Once the valve support member 102 is placed within the ascending aorta 136, the branch support member(s) 106 should be placed within the coronary arteries 138. This can be accomplished in a number of different ways, depending upon the structure of the apparatus 100 in general, and the branch support members 106 in particular. One of ordinary skill in the art can readily provide a method for placing the branch support members 106 within the coronary arteries 138 as desired.
For example, the branch support members 106 could be provided separately from the valve support member 102, with each branch support member 106 being threaded, second branch end 142 first, through a coronary opening 132 and a coronary ostia and into the associated coronary artery 138.
As another example of placing the branch support members 106, the first branch ends 140 may be attached to the coronary openings 132, before or after the apparatus is placed within the patient's vasculature, and the branch support members 106 everted with the second branch ends 142 located within the valve member body 112. In this case, each second branch end 142 could pass through the rest of the branch support member 106 and emerge from the first branch end 140, pass through the coronary ostium, and achieve the final placement within the coronary arteries 138.
Yet another method of placing the branch support members 106 involves attaching the first branch ends 140 to the valve support member 102 in the configuration shown in
As a final but nonlimiting example, the branch support members 106 may be attached to the valve support member 102 in the configuration shown in
The apparatus 100 and associated methods described above help to protect the lower and/or upper body from elevated venous pressures caused by a diseased tricuspid valve. Problems such as ascites, liver dysfunction, edema and cardiac cirrhosis that are often associated with severe cardiac valve regurgitation can be treated using the apparatus 100 and methods according to the present invention. The apparatus 100 could also be used to bridge the transition between enlarged and normal sections of the aorta. Further, the apparatus 100 and methods of the present invention provide a minimally invasive, endovascular approach to treat severe valvular disease, which is particularly important for high risk patients. This apparatus 100 may be used, for example, with patients who have aortic valve disease or aortic root disease, particularly root aneurysms.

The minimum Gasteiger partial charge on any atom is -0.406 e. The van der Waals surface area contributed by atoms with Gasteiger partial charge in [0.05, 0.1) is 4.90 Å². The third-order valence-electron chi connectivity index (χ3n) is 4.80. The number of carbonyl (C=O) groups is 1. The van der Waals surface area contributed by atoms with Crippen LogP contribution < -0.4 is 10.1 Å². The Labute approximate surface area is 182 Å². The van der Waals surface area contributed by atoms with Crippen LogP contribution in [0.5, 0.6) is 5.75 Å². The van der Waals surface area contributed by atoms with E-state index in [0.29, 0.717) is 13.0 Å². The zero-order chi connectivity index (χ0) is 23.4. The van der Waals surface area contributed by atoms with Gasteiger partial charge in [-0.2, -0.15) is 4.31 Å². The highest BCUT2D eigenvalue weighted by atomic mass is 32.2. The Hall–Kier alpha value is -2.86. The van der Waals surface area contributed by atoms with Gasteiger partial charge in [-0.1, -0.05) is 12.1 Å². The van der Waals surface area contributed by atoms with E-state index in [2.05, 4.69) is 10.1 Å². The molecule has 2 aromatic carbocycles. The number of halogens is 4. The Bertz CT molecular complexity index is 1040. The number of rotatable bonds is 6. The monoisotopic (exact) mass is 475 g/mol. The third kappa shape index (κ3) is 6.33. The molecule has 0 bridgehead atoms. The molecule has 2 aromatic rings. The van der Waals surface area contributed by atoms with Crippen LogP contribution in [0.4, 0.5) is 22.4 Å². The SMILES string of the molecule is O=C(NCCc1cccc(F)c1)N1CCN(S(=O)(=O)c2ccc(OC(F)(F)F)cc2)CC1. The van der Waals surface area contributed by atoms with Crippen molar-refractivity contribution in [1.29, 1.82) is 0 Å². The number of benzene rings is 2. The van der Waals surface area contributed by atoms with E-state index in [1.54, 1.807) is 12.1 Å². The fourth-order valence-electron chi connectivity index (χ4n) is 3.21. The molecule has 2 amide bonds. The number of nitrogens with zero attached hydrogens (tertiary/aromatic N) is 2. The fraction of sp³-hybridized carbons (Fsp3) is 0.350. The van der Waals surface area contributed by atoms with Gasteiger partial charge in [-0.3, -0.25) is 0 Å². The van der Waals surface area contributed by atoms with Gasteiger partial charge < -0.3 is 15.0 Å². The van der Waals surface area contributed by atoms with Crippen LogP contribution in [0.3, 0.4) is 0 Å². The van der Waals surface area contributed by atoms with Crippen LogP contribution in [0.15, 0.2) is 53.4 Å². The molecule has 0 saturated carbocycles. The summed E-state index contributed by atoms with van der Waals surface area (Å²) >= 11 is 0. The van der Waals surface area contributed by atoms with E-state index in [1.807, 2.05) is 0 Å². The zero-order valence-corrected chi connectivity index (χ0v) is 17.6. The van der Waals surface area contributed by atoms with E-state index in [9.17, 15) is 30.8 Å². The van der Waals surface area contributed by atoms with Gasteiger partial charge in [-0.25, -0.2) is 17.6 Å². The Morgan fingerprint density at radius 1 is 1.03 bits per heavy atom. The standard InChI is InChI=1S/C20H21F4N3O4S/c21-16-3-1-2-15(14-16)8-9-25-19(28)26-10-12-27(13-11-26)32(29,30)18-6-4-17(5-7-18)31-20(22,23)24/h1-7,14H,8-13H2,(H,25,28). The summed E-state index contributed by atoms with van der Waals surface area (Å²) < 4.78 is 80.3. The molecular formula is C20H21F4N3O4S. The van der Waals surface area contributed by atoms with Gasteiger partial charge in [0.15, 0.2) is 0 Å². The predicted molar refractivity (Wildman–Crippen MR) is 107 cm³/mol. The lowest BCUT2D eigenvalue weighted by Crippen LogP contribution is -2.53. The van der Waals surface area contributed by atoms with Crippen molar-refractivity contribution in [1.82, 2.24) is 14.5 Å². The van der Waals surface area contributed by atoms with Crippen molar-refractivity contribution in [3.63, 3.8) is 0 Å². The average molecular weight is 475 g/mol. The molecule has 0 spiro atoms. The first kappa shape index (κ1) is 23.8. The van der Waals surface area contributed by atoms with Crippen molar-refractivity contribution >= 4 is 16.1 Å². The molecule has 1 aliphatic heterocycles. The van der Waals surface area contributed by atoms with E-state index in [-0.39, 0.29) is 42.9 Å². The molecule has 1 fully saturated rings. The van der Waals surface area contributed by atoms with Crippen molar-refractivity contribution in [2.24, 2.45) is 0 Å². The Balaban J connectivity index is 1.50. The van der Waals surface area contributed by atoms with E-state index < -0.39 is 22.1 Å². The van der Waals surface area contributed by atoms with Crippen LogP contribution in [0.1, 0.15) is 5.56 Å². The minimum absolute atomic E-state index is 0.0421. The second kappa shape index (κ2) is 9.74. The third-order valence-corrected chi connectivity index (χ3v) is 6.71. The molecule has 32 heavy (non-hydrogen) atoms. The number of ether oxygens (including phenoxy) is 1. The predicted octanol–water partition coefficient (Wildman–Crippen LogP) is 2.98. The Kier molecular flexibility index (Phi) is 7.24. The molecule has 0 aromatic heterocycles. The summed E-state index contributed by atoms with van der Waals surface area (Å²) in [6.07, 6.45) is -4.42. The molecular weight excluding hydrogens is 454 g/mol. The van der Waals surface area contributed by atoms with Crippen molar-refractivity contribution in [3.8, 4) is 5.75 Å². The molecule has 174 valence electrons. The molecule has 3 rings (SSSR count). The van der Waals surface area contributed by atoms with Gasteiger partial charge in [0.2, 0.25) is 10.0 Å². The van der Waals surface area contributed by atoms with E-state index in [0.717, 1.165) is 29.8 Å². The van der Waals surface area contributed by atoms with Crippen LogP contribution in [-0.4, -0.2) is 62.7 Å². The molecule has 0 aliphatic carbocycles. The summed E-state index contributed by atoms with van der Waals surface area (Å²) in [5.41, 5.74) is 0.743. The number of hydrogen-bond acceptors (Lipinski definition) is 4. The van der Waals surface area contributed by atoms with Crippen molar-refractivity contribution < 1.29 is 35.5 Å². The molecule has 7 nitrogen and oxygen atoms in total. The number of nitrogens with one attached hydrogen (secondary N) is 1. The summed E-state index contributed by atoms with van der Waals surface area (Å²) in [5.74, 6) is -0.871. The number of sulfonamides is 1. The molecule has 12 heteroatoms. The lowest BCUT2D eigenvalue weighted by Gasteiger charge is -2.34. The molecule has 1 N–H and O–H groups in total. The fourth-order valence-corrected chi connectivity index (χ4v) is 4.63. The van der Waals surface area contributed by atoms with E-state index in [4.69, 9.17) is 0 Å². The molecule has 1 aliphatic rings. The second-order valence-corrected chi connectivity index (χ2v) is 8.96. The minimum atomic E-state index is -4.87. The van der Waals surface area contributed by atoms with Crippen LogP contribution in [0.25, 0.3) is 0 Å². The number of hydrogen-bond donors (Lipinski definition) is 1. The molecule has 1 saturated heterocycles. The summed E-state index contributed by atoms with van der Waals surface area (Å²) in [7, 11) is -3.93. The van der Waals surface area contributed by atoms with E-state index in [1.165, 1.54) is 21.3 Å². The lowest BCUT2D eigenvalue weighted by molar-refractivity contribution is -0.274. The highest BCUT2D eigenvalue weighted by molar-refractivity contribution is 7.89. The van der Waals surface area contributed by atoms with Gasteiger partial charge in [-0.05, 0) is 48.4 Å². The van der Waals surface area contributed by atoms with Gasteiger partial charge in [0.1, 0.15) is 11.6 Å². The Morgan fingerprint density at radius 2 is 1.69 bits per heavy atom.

While aspects of the present invention have been particularly shown and described with reference to the preferred embodiment above, it will be understood by those of ordinary skill in the art that various additional embodiments may be contemplated without departing from the spirit and scope of the present invention. For example, the apparatus 100 could be used with any suitable venous or cardiac valves, with appropriate modification to the number, location, and configuration of branch support members 106. A plurality of coronary openings 132 could be provided in the valve support member 102, with less than all of the coronary openings receiving a branch support member 106, to allow for a more-customized fit of the apparatus 100 to the anatomy of a particular patient. The native aortic valve could be approached antegrade, through the left ventricle, rather than the retrograde approach described. A device or method incorporating any of these features should be understood to fall under the scope of the present invention as determined based upon the claims below and any equivalents thereof.
Other aspects, objects, and advantages of the present invention can be obtained from a study of the drawings, the disclosure, and the appended claims.
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|U.S. Classification||623/1.26, 623/2.14, 623/1.24, 623/2.18|
|International Classification||A61F2/06, A61F2/24|
|Cooperative Classification||A61F2002/075, A61F2002/061, A61F2/07, A61F2/2418, A61F2/89, A61F2220/0008, A61F2220/0016, A61F2230/0054|
|European Classification||A61F2/07, A61F2/24D6|
|Dec 6, 2007||AS||Assignment|
Owner name: THE CLEVELAND CLINIC FOUNDATION, OHIO
Free format text: ASSIGNMENT OF ASSIGNORS INTEREST;ASSIGNOR:SVENSSON, LARS G.;REEL/FRAME:020202/0056
Effective date: 20071031
|Feb 28, 2014||FPAY||Fee payment|
Year of fee payment: 4
|Feb 28, 2014||SULP||Surcharge for late payment|